National Park Guides

The Mystique of Dry Tortugas National Park

POSTED ON December 6, 2023 BY Ralph S.


Introduction

Nestled in the azure embrace of the Florida Keys, Dry Tortugas National Park stands as a jewel in the crown of the National Park Service.

Located just 70 miles (113 km) west of Key West, this remote paradise is a testament to the sheer beauty and ecological diversity that our national parks are entrusted to protect.

Comprising seven islands, with the notable Garden Key and Bush Key at its heart, Dry Tortugas National Park is a sanctuary of pristine sandy beaches, thriving coral reefs, and the vibrant marine life that calls the surrounding waters home. But what sets this park apart is the enchanting sea turtles that grace its shores.

Join us on an adventure through the history and ecological wonders of Dry Tortugas National Park, where history, aquatic life, and natural beauty converge to create an experience like no other in the Florida Keys.

Dry Tortugas National Park History

Jefferson, Dry Tortugas, Florida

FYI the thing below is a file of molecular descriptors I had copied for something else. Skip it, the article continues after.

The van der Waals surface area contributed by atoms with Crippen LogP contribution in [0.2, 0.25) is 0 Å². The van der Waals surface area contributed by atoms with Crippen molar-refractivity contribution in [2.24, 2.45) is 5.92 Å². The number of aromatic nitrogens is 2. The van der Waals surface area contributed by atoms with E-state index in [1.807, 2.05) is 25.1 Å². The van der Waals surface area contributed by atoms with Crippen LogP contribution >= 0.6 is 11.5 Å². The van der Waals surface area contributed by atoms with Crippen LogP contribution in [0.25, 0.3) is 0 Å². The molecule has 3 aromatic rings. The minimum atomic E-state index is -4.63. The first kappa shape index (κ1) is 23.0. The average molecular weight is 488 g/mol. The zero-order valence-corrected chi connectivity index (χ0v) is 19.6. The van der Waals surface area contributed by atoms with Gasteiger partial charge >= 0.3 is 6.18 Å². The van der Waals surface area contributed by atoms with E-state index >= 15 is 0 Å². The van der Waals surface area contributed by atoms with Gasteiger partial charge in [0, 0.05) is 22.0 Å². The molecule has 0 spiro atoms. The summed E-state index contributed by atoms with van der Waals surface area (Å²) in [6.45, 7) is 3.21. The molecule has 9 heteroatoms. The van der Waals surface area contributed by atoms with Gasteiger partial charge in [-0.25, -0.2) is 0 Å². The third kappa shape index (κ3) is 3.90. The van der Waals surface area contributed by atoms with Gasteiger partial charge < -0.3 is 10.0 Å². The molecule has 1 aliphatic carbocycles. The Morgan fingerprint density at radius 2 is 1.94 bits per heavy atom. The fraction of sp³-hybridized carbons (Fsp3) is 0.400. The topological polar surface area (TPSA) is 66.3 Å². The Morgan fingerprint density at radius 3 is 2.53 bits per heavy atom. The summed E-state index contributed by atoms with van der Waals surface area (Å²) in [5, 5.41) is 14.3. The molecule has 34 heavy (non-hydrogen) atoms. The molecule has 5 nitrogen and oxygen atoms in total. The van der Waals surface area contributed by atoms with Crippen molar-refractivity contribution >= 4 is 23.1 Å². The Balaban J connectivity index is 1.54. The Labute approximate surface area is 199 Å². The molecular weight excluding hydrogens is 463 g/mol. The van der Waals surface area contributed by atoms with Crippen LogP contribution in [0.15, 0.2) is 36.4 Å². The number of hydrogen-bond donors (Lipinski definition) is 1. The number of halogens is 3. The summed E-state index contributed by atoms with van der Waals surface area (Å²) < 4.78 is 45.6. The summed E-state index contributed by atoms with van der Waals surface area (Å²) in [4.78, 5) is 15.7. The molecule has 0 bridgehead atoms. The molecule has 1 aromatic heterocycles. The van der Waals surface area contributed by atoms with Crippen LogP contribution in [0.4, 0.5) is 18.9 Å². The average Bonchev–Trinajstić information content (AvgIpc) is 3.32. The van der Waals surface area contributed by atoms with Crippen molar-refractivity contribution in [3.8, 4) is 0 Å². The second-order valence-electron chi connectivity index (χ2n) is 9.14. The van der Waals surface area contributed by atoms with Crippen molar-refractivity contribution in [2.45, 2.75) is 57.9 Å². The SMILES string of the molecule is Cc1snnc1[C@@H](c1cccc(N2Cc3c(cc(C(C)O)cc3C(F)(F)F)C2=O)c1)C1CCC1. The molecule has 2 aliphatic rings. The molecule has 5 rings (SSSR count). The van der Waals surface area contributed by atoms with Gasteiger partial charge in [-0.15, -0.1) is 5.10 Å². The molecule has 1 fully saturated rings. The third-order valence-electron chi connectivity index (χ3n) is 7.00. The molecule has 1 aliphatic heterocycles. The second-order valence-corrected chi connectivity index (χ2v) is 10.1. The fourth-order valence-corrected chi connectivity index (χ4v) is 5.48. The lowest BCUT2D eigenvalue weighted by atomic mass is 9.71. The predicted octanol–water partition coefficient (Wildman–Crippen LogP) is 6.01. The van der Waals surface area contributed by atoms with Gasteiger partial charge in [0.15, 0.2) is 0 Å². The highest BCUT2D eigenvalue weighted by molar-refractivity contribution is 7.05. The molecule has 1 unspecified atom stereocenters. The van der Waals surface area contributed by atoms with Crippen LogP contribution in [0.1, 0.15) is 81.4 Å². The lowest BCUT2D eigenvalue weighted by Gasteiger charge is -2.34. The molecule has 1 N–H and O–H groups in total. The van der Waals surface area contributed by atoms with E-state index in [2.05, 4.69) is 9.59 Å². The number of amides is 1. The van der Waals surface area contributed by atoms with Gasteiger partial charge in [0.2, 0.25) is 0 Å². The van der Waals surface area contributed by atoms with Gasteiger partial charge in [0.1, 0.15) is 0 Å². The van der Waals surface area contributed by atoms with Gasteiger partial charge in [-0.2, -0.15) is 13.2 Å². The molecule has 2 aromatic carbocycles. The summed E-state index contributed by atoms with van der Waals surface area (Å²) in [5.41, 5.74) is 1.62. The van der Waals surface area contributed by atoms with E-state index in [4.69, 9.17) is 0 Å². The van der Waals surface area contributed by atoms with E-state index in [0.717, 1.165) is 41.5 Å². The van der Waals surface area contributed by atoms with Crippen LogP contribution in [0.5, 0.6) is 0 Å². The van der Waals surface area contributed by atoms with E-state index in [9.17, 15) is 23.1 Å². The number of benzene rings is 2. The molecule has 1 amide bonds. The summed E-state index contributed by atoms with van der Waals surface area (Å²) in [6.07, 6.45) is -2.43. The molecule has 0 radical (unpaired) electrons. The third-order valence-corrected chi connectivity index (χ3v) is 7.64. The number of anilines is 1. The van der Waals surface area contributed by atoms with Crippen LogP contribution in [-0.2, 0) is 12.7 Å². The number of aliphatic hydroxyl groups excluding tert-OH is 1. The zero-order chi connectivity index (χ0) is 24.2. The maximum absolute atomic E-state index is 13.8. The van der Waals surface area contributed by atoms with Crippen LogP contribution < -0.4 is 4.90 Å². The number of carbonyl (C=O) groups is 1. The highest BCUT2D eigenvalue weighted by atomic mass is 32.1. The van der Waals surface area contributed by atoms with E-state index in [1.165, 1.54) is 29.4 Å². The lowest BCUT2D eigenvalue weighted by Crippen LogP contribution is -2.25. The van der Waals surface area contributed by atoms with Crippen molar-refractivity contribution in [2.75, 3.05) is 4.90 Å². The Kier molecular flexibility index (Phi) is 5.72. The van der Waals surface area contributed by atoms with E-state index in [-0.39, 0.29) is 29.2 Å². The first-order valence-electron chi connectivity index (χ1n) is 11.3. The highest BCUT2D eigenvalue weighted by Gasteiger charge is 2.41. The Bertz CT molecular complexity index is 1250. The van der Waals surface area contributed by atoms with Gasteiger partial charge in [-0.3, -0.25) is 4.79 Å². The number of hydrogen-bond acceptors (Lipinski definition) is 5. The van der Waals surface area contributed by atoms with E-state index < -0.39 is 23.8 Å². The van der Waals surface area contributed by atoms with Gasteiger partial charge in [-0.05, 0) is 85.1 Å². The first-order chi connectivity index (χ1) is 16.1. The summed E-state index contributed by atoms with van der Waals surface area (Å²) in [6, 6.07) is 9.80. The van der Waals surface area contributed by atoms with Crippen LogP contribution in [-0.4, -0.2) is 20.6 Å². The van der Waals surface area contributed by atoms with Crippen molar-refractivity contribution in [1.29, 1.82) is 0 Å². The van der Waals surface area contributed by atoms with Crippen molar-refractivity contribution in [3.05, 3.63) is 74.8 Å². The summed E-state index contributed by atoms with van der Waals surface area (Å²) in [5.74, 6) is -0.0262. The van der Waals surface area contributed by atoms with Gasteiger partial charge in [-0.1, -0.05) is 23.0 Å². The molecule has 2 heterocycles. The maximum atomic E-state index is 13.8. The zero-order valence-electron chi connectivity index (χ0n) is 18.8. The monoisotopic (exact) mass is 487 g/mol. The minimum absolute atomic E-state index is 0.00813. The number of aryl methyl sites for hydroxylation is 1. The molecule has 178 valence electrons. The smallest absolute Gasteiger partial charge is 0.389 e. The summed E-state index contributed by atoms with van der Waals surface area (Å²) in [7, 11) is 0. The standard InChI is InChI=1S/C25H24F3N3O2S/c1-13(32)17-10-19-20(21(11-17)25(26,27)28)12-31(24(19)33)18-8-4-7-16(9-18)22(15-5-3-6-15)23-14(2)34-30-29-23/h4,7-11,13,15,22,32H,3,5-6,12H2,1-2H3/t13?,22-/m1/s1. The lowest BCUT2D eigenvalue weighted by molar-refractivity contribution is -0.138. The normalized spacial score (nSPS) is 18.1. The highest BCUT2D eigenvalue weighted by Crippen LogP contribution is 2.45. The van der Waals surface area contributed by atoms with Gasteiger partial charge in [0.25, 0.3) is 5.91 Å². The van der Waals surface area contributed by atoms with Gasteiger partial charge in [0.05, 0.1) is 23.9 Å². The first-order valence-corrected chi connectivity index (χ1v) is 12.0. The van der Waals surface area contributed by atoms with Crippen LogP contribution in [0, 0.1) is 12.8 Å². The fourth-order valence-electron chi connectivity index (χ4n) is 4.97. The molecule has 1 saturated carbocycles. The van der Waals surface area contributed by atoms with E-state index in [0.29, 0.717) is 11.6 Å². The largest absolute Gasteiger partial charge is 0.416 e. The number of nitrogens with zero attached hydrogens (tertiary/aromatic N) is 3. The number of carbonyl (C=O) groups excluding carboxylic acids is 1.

From its early days as a military stronghold to its present-day incarnation as a marine and historical haven, Dry Tortugas National Park is a testament to both nature’s resilience and human ingenuity.

Dry Tortugas National Park, also known as Fort Jefferson National Monument, found its roots in the 19th century. The strategic location of seven small islands in the Gulf of Mexico, around 70 miles (113 km) west of Key West, Florida, was recognized as a potential stronghold by the U.S. government. So, the construction of Fort Jefferson, often referred to as “America’s fortress,” began in 1846, primarily to protect the Gulf Coast during the Civil War.

During this tumultuous period, the fort played a crucial role, serving as a Union military prison for captured Confederate soldiers and political prisoners. The massive brick structure was never fully completed, but it stood as an imposing symbol of maritime history.

As history unfolded, the fort’s military significance waned. However, a different purpose awaited. The surrounding waters, known as the Tortugas Ecological Reserve, flourished as a sanctuary for aquatic life. Visitors to the park can now witness magnificent frigatebirds and loggerhead turtles, both endangered species, in their natural habitat.